Why You Like It: The Science and Culture of Musical Taste (Hardcover)
From the chief architect of the Pandora Radio’s Music Genome Project comes a definitive and groundbreaking examination of how your mind, body, and upbringing influence the music you love.
Everyone loves music. But what is it that makes music so universally beloved and have such a powerful effect on us?
In this sweeping and authoritative book, Dr. Nolan Gasser—a composer, pianist, and musicologist, and the chief architect of the Music Genome Project, which powers Pandora Radio—breaks down what musical taste is, where it comes from, and what our favorite songs say about us.
Dr. Gasser delves into the science, psychology, and sociology that explains why humans love music so much; how our brains process music; and why you may love Queen but your best friend loves Kiss. He sheds light on why babies can clap along to rhythmic patterns and reveals the reason behind why different cultures around the globe identify the same kinds of music as happy, sad, or scary. Using easy-to-follow notated musical scores, Dr. Gasser teaches music fans how to become engaged listeners and provides them with the tools to enhance their musical preferences. He takes readers under the hood of their favorite genres—pop, rock, jazz, hip hop, electronica, world music, and classical—and covers songs from Taylor Swift to Led Zeppelin to Kendrick Lamar to Bill Evans to Beethoven, and through their work, Dr. Gasser introduces the musical concepts behind why you hum along, tap your foot, and feel deeply. Why You Like It will teach you how to follow the musical discourse happening within a song and thereby empower your musical taste, so you will never hear music the same way again.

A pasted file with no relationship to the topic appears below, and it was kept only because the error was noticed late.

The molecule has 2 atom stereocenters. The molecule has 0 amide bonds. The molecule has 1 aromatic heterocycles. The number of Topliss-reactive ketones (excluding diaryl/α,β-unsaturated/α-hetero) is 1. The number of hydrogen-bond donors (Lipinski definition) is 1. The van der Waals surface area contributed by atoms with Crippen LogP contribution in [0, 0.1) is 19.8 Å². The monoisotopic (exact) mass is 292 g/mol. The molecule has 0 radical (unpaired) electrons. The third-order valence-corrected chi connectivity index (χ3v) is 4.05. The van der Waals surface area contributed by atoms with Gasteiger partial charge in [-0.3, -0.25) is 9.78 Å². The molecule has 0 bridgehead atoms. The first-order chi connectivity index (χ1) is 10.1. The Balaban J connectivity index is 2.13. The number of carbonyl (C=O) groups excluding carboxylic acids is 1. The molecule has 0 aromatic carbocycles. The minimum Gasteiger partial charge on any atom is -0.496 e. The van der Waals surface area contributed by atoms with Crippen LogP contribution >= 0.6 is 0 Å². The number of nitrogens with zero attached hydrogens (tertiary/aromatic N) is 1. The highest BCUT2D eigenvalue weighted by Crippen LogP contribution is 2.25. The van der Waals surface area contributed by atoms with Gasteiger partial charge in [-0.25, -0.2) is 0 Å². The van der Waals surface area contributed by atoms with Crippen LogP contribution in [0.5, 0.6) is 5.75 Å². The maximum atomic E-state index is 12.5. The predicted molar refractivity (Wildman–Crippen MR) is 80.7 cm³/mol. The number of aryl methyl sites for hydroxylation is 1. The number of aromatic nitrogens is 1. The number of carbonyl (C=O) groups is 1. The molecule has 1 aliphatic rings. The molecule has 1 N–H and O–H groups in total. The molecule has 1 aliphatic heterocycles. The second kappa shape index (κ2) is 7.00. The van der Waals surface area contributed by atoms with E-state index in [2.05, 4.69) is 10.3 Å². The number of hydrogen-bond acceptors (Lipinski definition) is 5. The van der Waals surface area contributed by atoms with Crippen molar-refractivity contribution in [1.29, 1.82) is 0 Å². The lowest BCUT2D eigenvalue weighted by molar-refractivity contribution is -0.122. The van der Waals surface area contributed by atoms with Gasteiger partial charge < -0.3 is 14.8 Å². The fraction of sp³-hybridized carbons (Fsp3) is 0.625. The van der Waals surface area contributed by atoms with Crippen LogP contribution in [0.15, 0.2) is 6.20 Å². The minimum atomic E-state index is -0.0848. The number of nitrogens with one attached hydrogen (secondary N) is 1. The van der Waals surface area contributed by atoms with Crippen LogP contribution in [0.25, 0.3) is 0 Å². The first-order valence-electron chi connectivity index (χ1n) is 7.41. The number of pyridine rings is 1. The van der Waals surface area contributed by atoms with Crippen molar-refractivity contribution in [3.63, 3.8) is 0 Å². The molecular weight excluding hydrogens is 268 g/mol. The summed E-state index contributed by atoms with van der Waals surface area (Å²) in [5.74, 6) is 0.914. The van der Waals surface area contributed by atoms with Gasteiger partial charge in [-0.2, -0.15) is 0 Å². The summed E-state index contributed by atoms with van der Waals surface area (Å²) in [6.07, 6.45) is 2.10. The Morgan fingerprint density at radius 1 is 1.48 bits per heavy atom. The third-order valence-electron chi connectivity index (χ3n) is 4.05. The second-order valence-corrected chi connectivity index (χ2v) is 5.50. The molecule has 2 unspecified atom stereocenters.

About the Author
NOLAN GASSER is a critically acclaimed composer, pianist, and musicologist. Most notably, he is the architect of Pandora Radio’s Music Genome Project and the chief musicologist from its founding in 2000. Dr. Gasser lectures widely on the nature of musical taste and the intersections of music, science, and culture. He received his Ph.D. in musicology from Stanford. He lives with his wife in Petaluma, California. Why You Like It is his first book.
“Why You Like It resembles an earlier form of musical technology, the vinyl long-playing record, with the hits on Side One and the experimental stuff on Side Two. Erudite and educational...as well as an engaging overview of the development of Western music, with fascinating speculative “Interludes” about music and evolutionary psychology." —The Wall Street Journal
"One of those rare books that both geeks and casual listeners can enjoy, combining science, art and sheer enthusiasm to explain why you might love bluegrass while your significant other prefers the blues." —The Washington Post
"A work of staggering erudition and breadth. In taxonimizng the responses music elicits, Gasser identifies the peak high as 'frisson,' characterized by 'thrills and chills"...Why You Like It is a gateway to this exalted state." —The Economist